recently, were championed by lawmakers as valuable work on behalf of their districts.

Sen. Hatch faces scrutiny over Raser Technologies

Sen. Orrin Hatch (R-UT), who is facing a potentially-difficult reelection in his state next year, has recently
come under fire for his unabashed support for a company located in Utah, Raser Technologies, which
recently filed for bankruptcy protection. Sen. Hatch has been particularly tough on the Administration since
the Solyndra bankruptcy was announced, and has not shied away from suggesting that politics may have

14White House to scrutinize Energy Department loan guarantees
151. DOE:
Shutting down loan guarantee programs easier said than done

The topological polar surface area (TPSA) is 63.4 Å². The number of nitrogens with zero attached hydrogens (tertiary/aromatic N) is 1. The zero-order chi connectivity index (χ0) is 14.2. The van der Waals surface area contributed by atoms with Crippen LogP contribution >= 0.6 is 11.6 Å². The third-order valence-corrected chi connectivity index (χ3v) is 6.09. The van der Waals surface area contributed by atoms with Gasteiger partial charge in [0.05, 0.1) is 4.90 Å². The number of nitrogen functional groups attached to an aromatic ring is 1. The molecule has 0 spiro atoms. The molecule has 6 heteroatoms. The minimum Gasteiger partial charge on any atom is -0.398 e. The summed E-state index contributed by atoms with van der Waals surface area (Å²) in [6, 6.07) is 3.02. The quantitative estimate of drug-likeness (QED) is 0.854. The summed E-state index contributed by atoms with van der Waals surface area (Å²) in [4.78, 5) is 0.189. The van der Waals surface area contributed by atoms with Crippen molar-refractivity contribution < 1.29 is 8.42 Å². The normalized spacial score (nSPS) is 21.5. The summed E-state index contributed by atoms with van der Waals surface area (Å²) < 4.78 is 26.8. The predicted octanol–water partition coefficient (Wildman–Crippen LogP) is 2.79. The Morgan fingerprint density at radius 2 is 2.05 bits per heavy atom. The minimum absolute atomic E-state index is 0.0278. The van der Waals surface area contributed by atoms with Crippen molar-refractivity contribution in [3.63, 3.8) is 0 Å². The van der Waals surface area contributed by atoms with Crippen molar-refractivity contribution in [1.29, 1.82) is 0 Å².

played a role in Solyndra securing their loan from the LGP. USA Today also reported that Sen. Hatch
fought for Raser to receive a $20 million loan guarantee.17 Raser applied for a loan with the LGP but was
apparently rejected. Instead, Raser Technologies was awarded a $33 million Treasury Department grant in
2010 for construction of a geothermal plant located in Utah, in part, from the support by Sen. Hatch.18 The
Treasury Department grant was then used to pay some of the company's debts, according to a Raser filing
with the SEC.19

With the economy still in a weakened position, and a looming trade war with the Chinese over energy
technologies, a difficult environment greets many energy entrepreneurs and companies seeking to secure
their financial footing. If anything, this story underscores the bipartisan belief among many representatives
and senators to aid new businesses, and industries in districts and states across the country from their
privileged positions.

Biofuels and CAFE standards discussion heats up in Congress